Do you know your data breach responsibilities under the Privacy Act? Notifications are down by 16%!

The Office of the Australian Information Commissioner (OAIC) regularly publishes reports on data breaches that have been reported to the commission under the Notifiable Data Breaches scheme.

This scheme was established in 2018 to improve protection of identifiable consumer information and improve the security standards for protecting personal information.  Under the scheme, any organisation covered by the Privacy Act 1988 (Cth) must notify individuals affected by a data breach when harm to that person is the likely outcome of the breach and must also notify the OAIC of this type of data breach.

The OAIC reports analyse why data breaches occur and what industries they occur in. The Report for the first half of 2021 was based on 446 notifications of data breaches and highlighted that:

  • malicious or criminal attacks are currently the leading sources of data breaches, accounting for 64% of the total data breaches
  • data breaches caused by human errors made up 30% of the total data breaches, with 40% of those breaches resulting from personal information being sent to the wrong recipient
  • the health industry continues to report the highest breach notifications making up 19% of all breaches, followed by the finance industry which was responsible for 13% of breach notifications
  • most data breaches (91%) involved sharing of contact information, such as name, address, email address and phone number, and identity information, such as date of birth and passport details was involved in 55% of data breaches.

What causes data breach

Data breaches occur when personal information is obtained either by accident or maliciously. The Report found that data breaches occurring as a result of human error most commonly occurred where there was:

  • information sent to the wrong person
  • a failure to use BCC in an email
  • unintentional publication of information
  • loss of paperwork

Data breaches that occurred maliciously were the result of:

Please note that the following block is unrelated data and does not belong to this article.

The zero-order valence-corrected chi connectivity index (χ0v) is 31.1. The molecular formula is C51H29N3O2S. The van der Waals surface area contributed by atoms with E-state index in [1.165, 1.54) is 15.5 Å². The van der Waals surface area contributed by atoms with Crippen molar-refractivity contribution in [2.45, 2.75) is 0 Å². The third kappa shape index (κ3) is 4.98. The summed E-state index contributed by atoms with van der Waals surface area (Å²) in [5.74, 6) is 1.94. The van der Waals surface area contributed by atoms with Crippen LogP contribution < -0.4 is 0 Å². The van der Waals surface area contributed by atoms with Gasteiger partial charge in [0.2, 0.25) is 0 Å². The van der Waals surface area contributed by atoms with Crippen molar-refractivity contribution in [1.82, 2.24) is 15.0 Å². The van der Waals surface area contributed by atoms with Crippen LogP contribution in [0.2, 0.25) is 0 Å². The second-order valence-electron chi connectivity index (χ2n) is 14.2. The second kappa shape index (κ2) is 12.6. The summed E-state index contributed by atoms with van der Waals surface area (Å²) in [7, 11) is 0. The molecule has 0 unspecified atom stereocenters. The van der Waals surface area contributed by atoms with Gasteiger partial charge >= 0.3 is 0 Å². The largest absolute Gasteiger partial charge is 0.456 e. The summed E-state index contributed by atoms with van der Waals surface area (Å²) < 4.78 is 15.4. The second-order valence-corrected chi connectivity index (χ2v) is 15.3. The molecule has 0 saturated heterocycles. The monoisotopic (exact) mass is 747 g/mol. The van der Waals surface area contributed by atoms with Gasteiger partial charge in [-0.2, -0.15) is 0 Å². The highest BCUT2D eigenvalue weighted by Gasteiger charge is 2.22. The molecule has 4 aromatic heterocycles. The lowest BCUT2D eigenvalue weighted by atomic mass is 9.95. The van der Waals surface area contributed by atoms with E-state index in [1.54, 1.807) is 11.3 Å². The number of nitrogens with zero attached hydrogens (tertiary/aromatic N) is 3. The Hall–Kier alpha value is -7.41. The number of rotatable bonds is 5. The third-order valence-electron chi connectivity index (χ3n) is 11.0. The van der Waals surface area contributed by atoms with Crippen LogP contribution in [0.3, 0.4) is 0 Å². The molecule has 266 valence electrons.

• hacking
  • malware
  • ransomware
  • phishing
  • compromised credentials
  • theft of data

The Report also noted that data breach notifications where down 16% when compared to the last reporting period. We expect the OAIC will monitor any downward trend carefully to ensure it is the result of less breaches as opposed to organisations not complying with their reporting obligations.

As for the obligation to report data breaches, only eligible data breaches are required to be reported to the OAIC.  A breach is not an eligible data breach where:

  • an entity takes action in relation to the loss, unauthorised access to or unauthorised disclosure of personal information before it results in serious harm to an individual; and
  • a reasonable person who is properly informed based on the information immediately available would conclude that the action makes it unlikely that serious harm would be suffered by any of the affected individuals.

The OAIC can issue sanctions where there is a failure to comply with the mandatory reporting obligations including issuing significant fines and enforceable undertakings

Organisations should know their responsibilities in relation to data breaches under the Privacy Act. A plan should be in place to respond quickly to any data breach in order to comply with the Act and minimise any damage or loss to individuals and the reputation of the organisation.

If your organisation needs any assistance or advice with privacy matters, data breaches or preparing a data breach response plan, call Griffin Legal on 02 6198 3100.

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